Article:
When the local people 1 saw the creature hanging from Paul’s 2 hand, they said to one another, “No doubt this man is a murderer! Although he has escaped from the sea, Justice herself 3 has not allowed him to live!” 4
When the islanders saw the snake hanging from his hand, they said to each other, "This man must be a murderer; for though he escaped from the sea, Justice has not allowed him to live."
When the natives saw the creature hanging from his hand, they began saying to one another, "Undoubtedly this man is a murderer, and though he has been saved from the sea, justice has not allowed him to live."
The people of the island saw it hanging there and said to each other, "A murderer, no doubt! Though he escaped the sea, justice will not permit him to live."
Seeing the snake hanging from Paul's hand like that, the natives jumped to the conclusion that he was a murderer getting his just deserts.
And when the people saw it hanging on his hand, they said to one another, Without doubt this man has put someone to death, and though he has got safely away from the sea, God will not let him go on living.
When the natives saw the creature hanging from his hand, they said to one another, "This man must be a murderer; though he has escaped from the sea, justice has not allowed him to live."
So when the natives saw the creature hanging from his hand, they said to one another, "No doubt this man is a murderer, whom, though he has escaped the sea, yet justice does not allow to live."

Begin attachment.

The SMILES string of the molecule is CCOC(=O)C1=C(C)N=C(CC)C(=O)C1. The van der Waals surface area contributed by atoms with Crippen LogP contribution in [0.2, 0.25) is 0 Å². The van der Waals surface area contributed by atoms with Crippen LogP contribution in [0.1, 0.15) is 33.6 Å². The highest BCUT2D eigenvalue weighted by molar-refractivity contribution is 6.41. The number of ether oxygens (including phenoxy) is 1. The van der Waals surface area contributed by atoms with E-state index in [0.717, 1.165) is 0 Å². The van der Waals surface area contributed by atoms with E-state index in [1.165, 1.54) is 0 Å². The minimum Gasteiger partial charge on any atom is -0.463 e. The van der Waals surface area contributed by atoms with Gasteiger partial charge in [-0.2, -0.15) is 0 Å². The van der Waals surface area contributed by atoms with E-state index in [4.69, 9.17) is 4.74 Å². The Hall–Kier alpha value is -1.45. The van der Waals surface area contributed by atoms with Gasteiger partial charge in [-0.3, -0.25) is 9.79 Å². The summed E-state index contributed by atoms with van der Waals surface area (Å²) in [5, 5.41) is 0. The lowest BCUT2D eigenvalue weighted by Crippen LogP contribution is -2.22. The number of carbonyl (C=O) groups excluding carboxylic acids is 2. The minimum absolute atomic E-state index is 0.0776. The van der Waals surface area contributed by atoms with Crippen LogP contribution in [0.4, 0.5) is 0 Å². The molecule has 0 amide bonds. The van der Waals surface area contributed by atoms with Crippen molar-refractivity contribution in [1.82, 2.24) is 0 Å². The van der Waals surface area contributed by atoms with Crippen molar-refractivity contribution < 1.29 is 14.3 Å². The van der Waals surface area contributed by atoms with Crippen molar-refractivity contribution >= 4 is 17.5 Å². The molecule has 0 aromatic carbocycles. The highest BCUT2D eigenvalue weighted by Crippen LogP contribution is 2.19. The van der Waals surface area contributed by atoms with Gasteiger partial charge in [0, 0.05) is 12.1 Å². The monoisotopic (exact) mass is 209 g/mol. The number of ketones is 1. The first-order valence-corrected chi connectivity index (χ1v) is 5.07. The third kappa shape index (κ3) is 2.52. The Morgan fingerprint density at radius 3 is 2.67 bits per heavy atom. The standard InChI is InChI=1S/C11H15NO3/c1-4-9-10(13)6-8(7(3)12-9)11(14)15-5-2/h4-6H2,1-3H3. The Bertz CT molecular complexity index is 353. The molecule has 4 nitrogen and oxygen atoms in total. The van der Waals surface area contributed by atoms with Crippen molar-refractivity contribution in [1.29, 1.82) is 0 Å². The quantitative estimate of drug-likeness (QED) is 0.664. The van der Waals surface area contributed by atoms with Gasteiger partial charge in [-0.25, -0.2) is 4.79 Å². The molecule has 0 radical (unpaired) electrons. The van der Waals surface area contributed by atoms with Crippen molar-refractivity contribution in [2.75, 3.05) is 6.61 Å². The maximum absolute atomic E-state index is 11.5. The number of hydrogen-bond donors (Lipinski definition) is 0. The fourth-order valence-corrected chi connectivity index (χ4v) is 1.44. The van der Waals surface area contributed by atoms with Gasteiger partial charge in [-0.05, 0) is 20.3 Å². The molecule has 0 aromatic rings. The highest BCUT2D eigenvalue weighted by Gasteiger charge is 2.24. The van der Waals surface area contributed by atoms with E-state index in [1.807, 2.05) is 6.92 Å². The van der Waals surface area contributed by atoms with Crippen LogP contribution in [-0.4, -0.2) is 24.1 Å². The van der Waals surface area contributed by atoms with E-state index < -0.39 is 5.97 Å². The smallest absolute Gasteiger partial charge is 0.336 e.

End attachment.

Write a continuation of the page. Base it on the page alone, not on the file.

the [venomous] beast
though he hath escaped
<1295> (5685) <1537>
|NET © [draft] ITL|
the local people
, they said
, “No doubt
! Although he has escaped
him to live!”
|NET © Notes||
1 tn Although this is literally βάρβαροι (barbaroi; “foreigners, barbarians”) used for non-Greek or non-Romans, as BDAG 166 s.v. βάρβαρος 2.b notes, “Of the inhabitants of Malta, who apparently spoke in their native language Ac 28:2, 4 (here β. certainly without derogatory tone…).”
2 tn Grk “his”; the referent (Paul) has been specified in the translation for clarity.
3 tn That is, the goddess Justice has not allowed him to live. BDAG 250 s.v. δίκη 2 states, “Justice personified as a deity Ac 28:4”; L&N 12.27, “a goddess who personifies justice in seeking out and punishing the guilty – ‘the goddess Justice.’ ἡ δίκη ζῆν οὐκ εἴασεν ‘the goddess Justice would not let him live’ Ac 28:4.” Although a number of modern English translations have rendered δίκη (dikh) “justice,” preferring to use an abstraction, in the original setting it is almost certainly a reference to a pagan deity. In the translation, the noun “justice” was capitalized and the reflexive pronoun “herself” was supplied to make the personification clear. This was considered preferable to supplying a word like ‘goddess’ in connection with δίκη.
4 sn The entire scene is played out initially as a kind of oracle from the gods resulting in the judgment of a guilty person (Justice herself has not allowed him to live). Paul’s survival of this incident without ill effects thus spoke volumes about his innocence.